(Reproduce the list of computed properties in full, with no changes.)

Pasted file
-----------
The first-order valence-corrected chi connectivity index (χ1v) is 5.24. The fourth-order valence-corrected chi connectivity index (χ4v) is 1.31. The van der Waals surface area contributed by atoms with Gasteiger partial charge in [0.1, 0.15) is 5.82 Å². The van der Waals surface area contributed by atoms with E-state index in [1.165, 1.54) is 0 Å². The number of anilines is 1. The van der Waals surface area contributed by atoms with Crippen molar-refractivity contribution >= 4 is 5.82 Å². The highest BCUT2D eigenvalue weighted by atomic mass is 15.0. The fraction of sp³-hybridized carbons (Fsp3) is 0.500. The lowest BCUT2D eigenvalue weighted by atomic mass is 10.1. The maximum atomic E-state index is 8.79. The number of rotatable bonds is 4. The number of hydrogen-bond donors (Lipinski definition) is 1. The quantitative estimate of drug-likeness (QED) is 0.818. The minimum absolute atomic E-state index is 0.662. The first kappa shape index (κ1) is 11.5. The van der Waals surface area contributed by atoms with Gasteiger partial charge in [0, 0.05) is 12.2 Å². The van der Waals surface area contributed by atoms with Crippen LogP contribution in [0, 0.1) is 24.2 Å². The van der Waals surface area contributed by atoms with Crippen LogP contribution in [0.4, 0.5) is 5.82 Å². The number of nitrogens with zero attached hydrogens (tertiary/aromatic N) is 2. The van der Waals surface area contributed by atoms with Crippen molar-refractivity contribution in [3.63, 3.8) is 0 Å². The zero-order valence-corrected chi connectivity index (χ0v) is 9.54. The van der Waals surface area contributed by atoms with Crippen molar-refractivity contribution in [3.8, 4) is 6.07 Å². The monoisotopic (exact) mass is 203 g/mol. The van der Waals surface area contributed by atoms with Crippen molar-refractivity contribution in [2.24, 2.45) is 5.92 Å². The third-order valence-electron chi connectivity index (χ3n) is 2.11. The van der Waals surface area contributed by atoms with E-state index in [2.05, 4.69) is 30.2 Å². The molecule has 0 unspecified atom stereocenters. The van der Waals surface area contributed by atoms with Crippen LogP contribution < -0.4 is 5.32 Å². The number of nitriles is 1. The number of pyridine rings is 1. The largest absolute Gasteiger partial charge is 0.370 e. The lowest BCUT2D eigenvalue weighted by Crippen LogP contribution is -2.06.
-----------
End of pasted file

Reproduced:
The first-order valence-corrected chi connectivity index (χ1v) is 5.24. The fourth-order valence-corrected chi connectivity index (χ4v) is 1.31. The van der Waals surface area contributed by atoms with Gasteiger partial charge in [0.1, 0.15) is 5.82 Å². The van der Waals surface area contributed by atoms with E-state index in [1.165, 1.54) is 0 Å². The number of anilines is 1. The van der Waals surface area contributed by atoms with Crippen molar-refractivity contribution >= 4 is 5.82 Å². The highest BCUT2D eigenvalue weighted by atomic mass is 15.0. The fraction of sp³-hybridized carbons (Fsp3) is 0.500. The lowest BCUT2D eigenvalue weighted by atomic mass is 10.1. The maximum atomic E-state index is 8.79. The number of rotatable bonds is 4. The number of hydrogen-bond donors (Lipinski definition) is 1. The quantitative estimate of drug-likeness (QED) is 0.818. The minimum absolute atomic E-state index is 0.662. The first kappa shape index (κ1) is 11.5. The van der Waals surface area contributed by atoms with Gasteiger partial charge in [0, 0.05) is 12.2 Å². The van der Waals surface area contributed by atoms with Crippen LogP contribution in [0, 0.1) is 24.2 Å². The van der Waals surface area contributed by atoms with Crippen LogP contribution in [0.4, 0.5) is 5.82 Å². The number of nitrogens with zero attached hydrogens (tertiary/aromatic N) is 2. The van der Waals surface area contributed by atoms with Crippen molar-refractivity contribution in [3.63, 3.8) is 0 Å². The zero-order valence-corrected chi connectivity index (χ0v) is 9.54. The van der Waals surface area contributed by atoms with Crippen molar-refractivity contribution in [3.8, 4) is 6.07 Å². The monoisotopic (exact) mass is 203 g/mol. The van der Waals surface area contributed by atoms with Crippen molar-refractivity contribution in [2.24, 2.45) is 5.92 Å². The third-order valence-electron chi connectivity index (χ3n) is 2.11. The van der Waals surface area contributed by atoms with E-state index in [2.05, 4.69) is 30.2 Å². The molecule has 0 unspecified atom stereocenters. The van der Waals surface area contributed by atoms with Crippen LogP contribution < -0.4 is 5.32 Å². The number of nitriles is 1. The number of pyridine rings is 1. The largest absolute Gasteiger partial charge is 0.370 e. The lowest BCUT2D eigenvalue weighted by Crippen LogP contribution is -2.06.